It’s been well established that Toronto is the center of the universe, and the Toronto Maple Leafs are Canada’s team. This we know. And with the Leafs sitting at the top of the Scotia North Division, Canada is getting exactly what it wants and deserves. While we spend a lot of time talking about the Leafs on this site, largely because it is a Leafs site, we’re going to take a look at what’s going on with the other, unarguably lesser teams around the division and assess their current state of affairs.
The Canadiens received the great honour of being visited by the Leafs last night, so they are a pretty easy team to recap. They’ve received a bunch of deserved and undeserved hype this year by bringing in Tyler Toffoli, and finally having a prospect pan out, as Nick Suzuki (noted Leafs fan) is alarmingly useful. The Canadiens have also benefited from a schedule that featured a number of games against the Canucks, and as the Leafs recently demonstrated, that’s an easy way of establishing an impressive win total. Like the Leafs they split their games against Ottawa, but unlike the Leafs they had no trouble beating up on the two trick pony Oilers.
It should also be noted that the Habs did the Leafs a favour by dressing “Best Goalie in the World” Carey Price last night, and his .899 save percentage (now .896 sv%) instead of Jake Allen who is sitting a .940 save percentage. Hopefully they make the same mistake on Saturday night.
The airportless wonders have been holding their own despite awaiting Pierre-Luc Dubois to come out of quarantine. Now that he’s joined the team the Jets might make a strong case for challenging Montreal as they have a good goaltender that actually goaltends well. The Winnipeg blueline still provides peace of mind for Leafs fans, as a Matthews vs. Derek Forbort matchup is a wonderful dream.
If the Oilers played every game against the Ottawa Senators they just might be a threat to win the division. And congrats to them for solving the team most likely to be drafting first overall, and I mean that, Ottawa has somehow stymied the Leafs and Canadiens.
The Oilers have recently celebrated two things, the return of Mike Smith, and their first win without a point from Connor McDavid or Leon Draisaitl since 2017. I’ll let you decide which one of those things is sadder.
Thankfully Oilers fans aren’t concerned with things like winning games, making the playoffs, or forming coherent thoughts. All that matters is that McDavid and Draisaitl continue to run up their point totals. Apparently the Art Ross is their Stanley Cup.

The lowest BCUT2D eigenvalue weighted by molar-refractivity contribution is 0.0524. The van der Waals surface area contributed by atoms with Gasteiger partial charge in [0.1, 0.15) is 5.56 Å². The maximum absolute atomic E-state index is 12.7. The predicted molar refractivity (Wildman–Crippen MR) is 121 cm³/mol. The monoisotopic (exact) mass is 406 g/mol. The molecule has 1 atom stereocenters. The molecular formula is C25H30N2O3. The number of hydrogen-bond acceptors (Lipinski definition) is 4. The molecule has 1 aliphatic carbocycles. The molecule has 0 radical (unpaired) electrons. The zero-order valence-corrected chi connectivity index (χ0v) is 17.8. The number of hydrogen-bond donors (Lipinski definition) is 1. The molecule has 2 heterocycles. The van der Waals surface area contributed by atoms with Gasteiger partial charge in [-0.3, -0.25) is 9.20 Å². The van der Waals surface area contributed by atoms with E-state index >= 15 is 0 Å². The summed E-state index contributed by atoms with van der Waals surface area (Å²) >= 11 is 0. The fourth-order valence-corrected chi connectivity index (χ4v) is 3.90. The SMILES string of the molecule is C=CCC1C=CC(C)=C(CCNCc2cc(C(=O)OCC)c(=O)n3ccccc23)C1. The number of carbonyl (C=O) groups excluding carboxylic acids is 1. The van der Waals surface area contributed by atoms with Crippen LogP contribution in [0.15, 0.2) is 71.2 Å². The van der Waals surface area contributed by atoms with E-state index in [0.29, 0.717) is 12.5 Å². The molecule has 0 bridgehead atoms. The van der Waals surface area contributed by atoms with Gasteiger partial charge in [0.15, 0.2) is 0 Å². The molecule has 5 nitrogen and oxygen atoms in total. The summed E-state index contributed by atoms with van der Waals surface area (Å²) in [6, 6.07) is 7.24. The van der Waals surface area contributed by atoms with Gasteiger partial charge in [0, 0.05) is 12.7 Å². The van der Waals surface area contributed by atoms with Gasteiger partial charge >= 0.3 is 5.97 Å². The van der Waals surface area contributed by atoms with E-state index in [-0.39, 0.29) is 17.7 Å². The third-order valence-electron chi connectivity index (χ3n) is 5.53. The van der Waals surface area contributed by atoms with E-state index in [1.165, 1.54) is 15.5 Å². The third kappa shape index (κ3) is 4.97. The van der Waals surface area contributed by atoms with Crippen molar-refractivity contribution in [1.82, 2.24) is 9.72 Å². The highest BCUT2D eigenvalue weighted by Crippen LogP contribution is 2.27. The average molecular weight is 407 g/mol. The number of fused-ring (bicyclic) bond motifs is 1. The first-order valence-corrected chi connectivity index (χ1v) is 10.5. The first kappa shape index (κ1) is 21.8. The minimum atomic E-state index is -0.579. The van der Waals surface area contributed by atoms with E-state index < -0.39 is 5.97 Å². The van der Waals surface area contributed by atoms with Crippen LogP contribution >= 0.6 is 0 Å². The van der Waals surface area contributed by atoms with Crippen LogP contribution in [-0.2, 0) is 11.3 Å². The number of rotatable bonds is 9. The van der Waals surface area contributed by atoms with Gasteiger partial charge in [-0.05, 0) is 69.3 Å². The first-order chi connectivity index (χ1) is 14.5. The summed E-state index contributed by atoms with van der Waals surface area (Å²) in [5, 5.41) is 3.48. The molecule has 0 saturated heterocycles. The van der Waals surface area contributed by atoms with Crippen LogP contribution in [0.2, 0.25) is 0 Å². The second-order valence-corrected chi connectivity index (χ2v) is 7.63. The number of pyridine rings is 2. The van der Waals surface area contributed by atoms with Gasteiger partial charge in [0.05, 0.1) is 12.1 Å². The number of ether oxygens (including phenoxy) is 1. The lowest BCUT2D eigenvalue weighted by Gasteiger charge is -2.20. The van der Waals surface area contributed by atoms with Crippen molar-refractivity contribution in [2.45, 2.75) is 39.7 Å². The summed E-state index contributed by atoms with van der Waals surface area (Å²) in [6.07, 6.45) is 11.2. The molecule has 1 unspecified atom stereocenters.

The Leafs might be some of the few people that actually enjoy beating Calgary. The two wins the Flames provided the Leafs with certainly made them feel welcome.
The Flames are gaining some attention for having Sam Bennett on the trade market at the moment, and while there is certainly interest from Leafs fans and possibly the Leafs themselves, it’s hard to imagine a deal being possible.
The Flames like the Oilers have a .500 point percentage, but in fewer games, so that probably means there’s more hope for them than their Northern neighbours, and things are looking up for them now that Matthew Tkachuk is getting over his traumatic incident with Jake Muzzin.
It seems that Vancouver games might be a favourite for the Leafs this season. With nothing resembling passable goaltending, a blueline with a regressed Quinn Hughes, and a forward group that the Leafs were comfortably matching their fourth line against throughout the three game series, it’s hard to imagine the Canucks being much worse. The fact that it is up to Jim Benning to fix them is an added bonus.
It’s entirely possible that Elias Pettersson remembers how to hit the net at some point and teams will have to deal with an offensive threat on Canucks, but for now we can enjoy that Jim Benning is trying to sell off his bottom six garbage will remaining clueless about how to fix the real issues with the team.
Let’s start with the pros for the Senators. All their new jerseys look really nice and they seem to have built their entire team identity around being hard for the Leafs to play against.
The cons for the Senators are that even when they’ve tried playing the Leafs hard they’ve only had a 50% success rate, and they are getting run over by everyone else in the process. The future stars that ownership has tried to sell their fans on are simply not panning out to the leave that they need to be at, and they appear to be destined to sit at the bottom of the league until the next generational talent is available in the lottery. By the time that happens, who knows if they’ll still be in Ottawa.
I guess they can take comfort in the fact that Zaitsev will still hilariously burn the Leafs, but other than that, they remain the saddest sacks in the NHL, which is remarkable for a league that includes Detroit.